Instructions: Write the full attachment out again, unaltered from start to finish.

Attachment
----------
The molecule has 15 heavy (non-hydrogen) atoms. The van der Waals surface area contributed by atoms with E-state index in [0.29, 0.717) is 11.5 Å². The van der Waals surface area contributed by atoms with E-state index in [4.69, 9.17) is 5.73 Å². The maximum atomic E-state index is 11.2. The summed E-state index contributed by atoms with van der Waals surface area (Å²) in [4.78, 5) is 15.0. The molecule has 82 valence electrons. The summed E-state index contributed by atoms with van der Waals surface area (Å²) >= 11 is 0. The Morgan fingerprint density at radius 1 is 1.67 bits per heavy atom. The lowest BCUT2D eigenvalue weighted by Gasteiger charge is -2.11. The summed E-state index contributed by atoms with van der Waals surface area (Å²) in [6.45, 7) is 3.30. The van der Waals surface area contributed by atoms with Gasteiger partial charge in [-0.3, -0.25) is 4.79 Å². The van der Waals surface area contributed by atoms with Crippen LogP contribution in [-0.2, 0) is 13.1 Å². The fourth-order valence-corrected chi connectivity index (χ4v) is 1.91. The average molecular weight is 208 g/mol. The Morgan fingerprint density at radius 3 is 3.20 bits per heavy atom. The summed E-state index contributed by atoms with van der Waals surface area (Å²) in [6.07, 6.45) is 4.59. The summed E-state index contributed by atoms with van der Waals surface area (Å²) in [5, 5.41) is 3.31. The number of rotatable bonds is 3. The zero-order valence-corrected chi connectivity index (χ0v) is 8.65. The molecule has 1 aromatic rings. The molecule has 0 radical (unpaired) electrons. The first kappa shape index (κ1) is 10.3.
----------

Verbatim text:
The molecule has 15 heavy (non-hydrogen) atoms. The van der Waals surface area contributed by atoms with E-state index in [0.29, 0.717) is 11.5 Å². The van der Waals surface area contributed by atoms with E-state index in [4.69, 9.17) is 5.73 Å². The maximum atomic E-state index is 11.2. The summed E-state index contributed by atoms with van der Waals surface area (Å²) in [4.78, 5) is 15.0. The molecule has 82 valence electrons. The summed E-state index contributed by atoms with van der Waals surface area (Å²) >= 11 is 0. The Morgan fingerprint density at radius 1 is 1.67 bits per heavy atom. The lowest BCUT2D eigenvalue weighted by Gasteiger charge is -2.11. The summed E-state index contributed by atoms with van der Waals surface area (Å²) in [6.45, 7) is 3.30. The van der Waals surface area contributed by atoms with Gasteiger partial charge in [-0.3, -0.25) is 4.79 Å². The van der Waals surface area contributed by atoms with Crippen LogP contribution in [-0.2, 0) is 13.1 Å². The fourth-order valence-corrected chi connectivity index (χ4v) is 1.91. The average molecular weight is 208 g/mol. The Morgan fingerprint density at radius 3 is 3.20 bits per heavy atom. The summed E-state index contributed by atoms with van der Waals surface area (Å²) in [6.07, 6.45) is 4.59. The summed E-state index contributed by atoms with van der Waals surface area (Å²) in [5, 5.41) is 3.31. The number of rotatable bonds is 3. The zero-order valence-corrected chi connectivity index (χ0v) is 8.65. The molecule has 1 aromatic rings. The molecule has 0 radical (unpaired) electrons. The first kappa shape index (κ1) is 10.3.